When the officials opened the safe, they discovered documents about Janssen, according to court records. The diocese has not said whether those records verify any of the eight men's allegations, which are eerily similar to each other's.

Two plaintiffs corroborate James Wells' story about the trip to Daytona. Another mentions the nude card parties. Another said he went to the cabin on the Mississippi. Four allege that Janssen encouraged them to shoplift. At least two claim they were given alcohol.

In court documents, Janssen denies having any sexual conduct with the first John Doe, but he acknowledges spending time with the boy, including taking out-of-state trips with him over the years.

Sent for 'Counseling'

Donald Green is a lifelong member of Sts. Philip and James Parish in Grand Mound -Janssen's last parish assignment. Green still attends church there.

In 1996, Green reported to the Davenport Diocese that he had been sexually abused by Janssen beginning in 1982. He met with Bishop William Franklin and staff members. At the Green family's request, the diocese sent Janssen, who retired in 1990, for "counseling." In addition, Franklin ordered Janssen to cease any public activity of a church nature.

It wasn't until 2003, when lawsuits began to name Janssen, that Green realized he wasn't the only one.

Green said he decided in November to sue Janssen and the diocese. He said it wasn't about the money; his lawsuit was about holding the church, the diocese and the priest accountable.

Clarence Kinney of Grand Mound was a trustee at Sts. Philip and James Church at the time Janssen was pastor. The lives of Clarence, now 80, his wife, Grace, and their 15 children still revolve around the church. Janssen is pictured in photographs taken at family milestones--confirmations, weddings and anniversaries. He appears in a photo of the Kinneys' 50th wedding anniversary.

He will not be welcome when the couple celebrate their 60th anniversary in May at the church.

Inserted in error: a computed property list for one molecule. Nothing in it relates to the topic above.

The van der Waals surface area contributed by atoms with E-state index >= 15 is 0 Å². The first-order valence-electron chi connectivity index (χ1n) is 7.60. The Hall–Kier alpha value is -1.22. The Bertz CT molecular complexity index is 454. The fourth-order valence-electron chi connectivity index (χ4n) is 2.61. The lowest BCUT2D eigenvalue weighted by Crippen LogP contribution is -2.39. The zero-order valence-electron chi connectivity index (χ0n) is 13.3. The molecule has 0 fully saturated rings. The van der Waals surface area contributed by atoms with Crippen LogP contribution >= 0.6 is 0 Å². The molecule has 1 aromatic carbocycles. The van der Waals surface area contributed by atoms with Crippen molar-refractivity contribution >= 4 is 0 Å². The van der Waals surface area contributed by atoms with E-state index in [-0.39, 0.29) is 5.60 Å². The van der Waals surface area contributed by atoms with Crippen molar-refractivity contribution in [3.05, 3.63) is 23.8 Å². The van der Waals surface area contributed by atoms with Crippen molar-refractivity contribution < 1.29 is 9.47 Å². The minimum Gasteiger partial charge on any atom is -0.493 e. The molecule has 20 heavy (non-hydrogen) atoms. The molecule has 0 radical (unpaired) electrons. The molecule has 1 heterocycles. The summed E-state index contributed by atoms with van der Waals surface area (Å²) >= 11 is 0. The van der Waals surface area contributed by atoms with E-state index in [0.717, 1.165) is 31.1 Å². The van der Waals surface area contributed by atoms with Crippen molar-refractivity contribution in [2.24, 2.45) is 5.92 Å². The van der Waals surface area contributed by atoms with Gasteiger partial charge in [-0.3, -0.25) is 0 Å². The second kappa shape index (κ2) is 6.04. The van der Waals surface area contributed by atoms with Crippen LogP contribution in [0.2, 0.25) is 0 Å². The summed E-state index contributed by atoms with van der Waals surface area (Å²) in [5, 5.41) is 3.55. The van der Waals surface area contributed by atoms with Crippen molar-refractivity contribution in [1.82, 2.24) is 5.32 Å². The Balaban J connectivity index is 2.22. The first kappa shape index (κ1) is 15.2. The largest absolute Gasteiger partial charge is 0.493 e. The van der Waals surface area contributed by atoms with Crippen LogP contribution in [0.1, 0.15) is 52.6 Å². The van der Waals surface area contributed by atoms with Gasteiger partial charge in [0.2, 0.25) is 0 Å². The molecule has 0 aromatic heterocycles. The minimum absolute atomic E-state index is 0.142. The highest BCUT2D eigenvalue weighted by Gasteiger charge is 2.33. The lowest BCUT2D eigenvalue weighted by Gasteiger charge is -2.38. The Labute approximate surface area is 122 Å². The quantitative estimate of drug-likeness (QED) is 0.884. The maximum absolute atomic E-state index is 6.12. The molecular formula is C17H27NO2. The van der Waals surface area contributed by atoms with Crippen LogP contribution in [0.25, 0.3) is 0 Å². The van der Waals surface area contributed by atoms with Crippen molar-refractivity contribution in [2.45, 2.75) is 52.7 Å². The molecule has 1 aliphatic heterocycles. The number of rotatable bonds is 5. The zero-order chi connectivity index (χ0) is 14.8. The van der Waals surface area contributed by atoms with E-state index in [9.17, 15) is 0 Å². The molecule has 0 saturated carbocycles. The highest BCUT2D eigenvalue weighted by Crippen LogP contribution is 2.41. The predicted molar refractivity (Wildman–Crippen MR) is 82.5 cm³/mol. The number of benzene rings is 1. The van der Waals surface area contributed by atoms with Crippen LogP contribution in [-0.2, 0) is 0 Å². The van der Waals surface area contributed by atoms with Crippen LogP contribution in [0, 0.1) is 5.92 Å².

Like others in the congregation, the Kinneys weren't aware of Janssen's problem until lawsuits were filed in 2003.

"I would not have been a trustee, if I had known," Clarence Kinney said. "I would have been the first to do something about it."

Leave of Absence

In 1990, then Bishop Gerald O'Keefe placed Janssen on indefinite leave of absence, according to a recent letter from Bishop Franklin to the Grand Mound Parish council. O'Keefe was bishop of the Davenport Diocese from 1966 to 1993. His predecessor was Bishop Ralph Leo Hayes. O'Keefe and Hayes are deceased.

It was in 1990 that James Wells and his mother reported Janssen's alleged sexual misconduct to another priest, according to Wells' lawsuit.

Franklin has said that he was not aware of a sexual abuse problem in the diocese when he became bishop in 1994.

Levien maintains that diocese records will help him prove a pattern of negligence by Davenport bishops -of failing to act on reports of abuse and instead moving allegedly abusive priests from parish to parish. In Janssen's case, church officials' failure allowed child after child to suffer, the lawsuits contend.

This month, Davenport Diocese officials have been engaged in a flurry of activity to publicly address abuse allegations. One of the diocese's proposals is to set up support groups for abuse victims.

Levien said he doesn't believe his clients will be interested.

"These people don't want to go anywhere around a church," he said. "Their first sexual experience was with a priest. They have no trust and no faith in the church because it robbed them of their innocence and youth."

In his sworn statement, Wells offers an insight into that emotion.

Janssen often told Wells' parents he was taking him "for a treat" and then would park on an isolated dirt road where he would fondle the boy and himself, according to the affidavit.

"He would wear his collar while we were parked," Wells states. "Once a police officer stopped and asked what was going on.

"My uncle responded that he was a priest and he was hearing my confession."

[Photo captions: : THE ACCUSED PRIEST: The Rev. James Janssen has been accused in lawsuits of fondling boys, holding nude `card parties' and supplying alcohol.

ONE ALLEGED VICTIM: James Wells, shown at left as a child, alleges that he was abused multiple times by Janssen and developed mental illness as a result.]